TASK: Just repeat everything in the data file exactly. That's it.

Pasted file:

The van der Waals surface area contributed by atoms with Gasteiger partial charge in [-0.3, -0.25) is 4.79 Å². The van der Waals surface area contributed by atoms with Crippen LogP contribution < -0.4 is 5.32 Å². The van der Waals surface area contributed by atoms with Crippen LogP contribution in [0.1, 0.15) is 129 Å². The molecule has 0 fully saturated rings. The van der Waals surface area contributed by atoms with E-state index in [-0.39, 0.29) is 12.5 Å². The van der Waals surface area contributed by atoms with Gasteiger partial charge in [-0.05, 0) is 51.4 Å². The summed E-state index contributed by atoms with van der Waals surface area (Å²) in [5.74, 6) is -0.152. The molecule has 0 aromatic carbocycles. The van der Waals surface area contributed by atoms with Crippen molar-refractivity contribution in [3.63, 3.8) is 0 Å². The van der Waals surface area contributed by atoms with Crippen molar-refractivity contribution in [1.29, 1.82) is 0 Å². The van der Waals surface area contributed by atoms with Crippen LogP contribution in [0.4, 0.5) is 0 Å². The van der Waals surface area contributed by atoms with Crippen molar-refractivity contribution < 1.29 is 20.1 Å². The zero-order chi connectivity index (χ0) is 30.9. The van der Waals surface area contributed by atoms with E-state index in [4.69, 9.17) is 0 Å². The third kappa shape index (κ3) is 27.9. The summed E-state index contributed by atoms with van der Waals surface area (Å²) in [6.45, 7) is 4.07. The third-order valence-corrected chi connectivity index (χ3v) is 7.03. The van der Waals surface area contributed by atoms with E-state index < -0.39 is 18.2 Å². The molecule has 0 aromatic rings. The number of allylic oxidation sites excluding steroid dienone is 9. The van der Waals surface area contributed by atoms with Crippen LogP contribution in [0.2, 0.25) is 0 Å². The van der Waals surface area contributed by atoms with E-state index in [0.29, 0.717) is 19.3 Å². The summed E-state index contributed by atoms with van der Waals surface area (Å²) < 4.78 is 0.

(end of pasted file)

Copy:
The van der Waals surface area contributed by atoms with Gasteiger partial charge in [-0.3, -0.25) is 4.79 Å². The van der Waals surface area contributed by atoms with Crippen LogP contribution < -0.4 is 5.32 Å². The van der Waals surface area contributed by atoms with Crippen LogP contribution in [0.1, 0.15) is 129 Å². The molecule has 0 fully saturated rings. The van der Waals surface area contributed by atoms with E-state index in [-0.39, 0.29) is 12.5 Å². The van der Waals surface area contributed by atoms with Gasteiger partial charge in [-0.05, 0) is 51.4 Å². The summed E-state index contributed by atoms with van der Waals surface area (Å²) in [5.74, 6) is -0.152. The molecule has 0 aromatic carbocycles. The van der Waals surface area contributed by atoms with Crippen molar-refractivity contribution in [3.63, 3.8) is 0 Å². The van der Waals surface area contributed by atoms with Crippen molar-refractivity contribution in [1.29, 1.82) is 0 Å². The van der Waals surface area contributed by atoms with Crippen LogP contribution in [0.4, 0.5) is 0 Å². The van der Waals surface area contributed by atoms with Crippen molar-refractivity contribution < 1.29 is 20.1 Å². The zero-order chi connectivity index (χ0) is 30.9. The van der Waals surface area contributed by atoms with E-state index in [4.69, 9.17) is 0 Å². The third kappa shape index (κ3) is 27.9. The summed E-state index contributed by atoms with van der Waals surface area (Å²) in [6.45, 7) is 4.07. The third-order valence-corrected chi connectivity index (χ3v) is 7.03. The van der Waals surface area contributed by atoms with E-state index < -0.39 is 18.2 Å². The molecule has 0 aromatic rings. The number of allylic oxidation sites excluding steroid dienone is 9. The van der Waals surface area contributed by atoms with Crippen LogP contribution in [0.2, 0.25) is 0 Å². The van der Waals surface area contributed by atoms with E-state index in [0.29, 0.717) is 19.3 Å². The summed E-state index contributed by atoms with van der Waals surface area (Å²) < 4.78 is 0.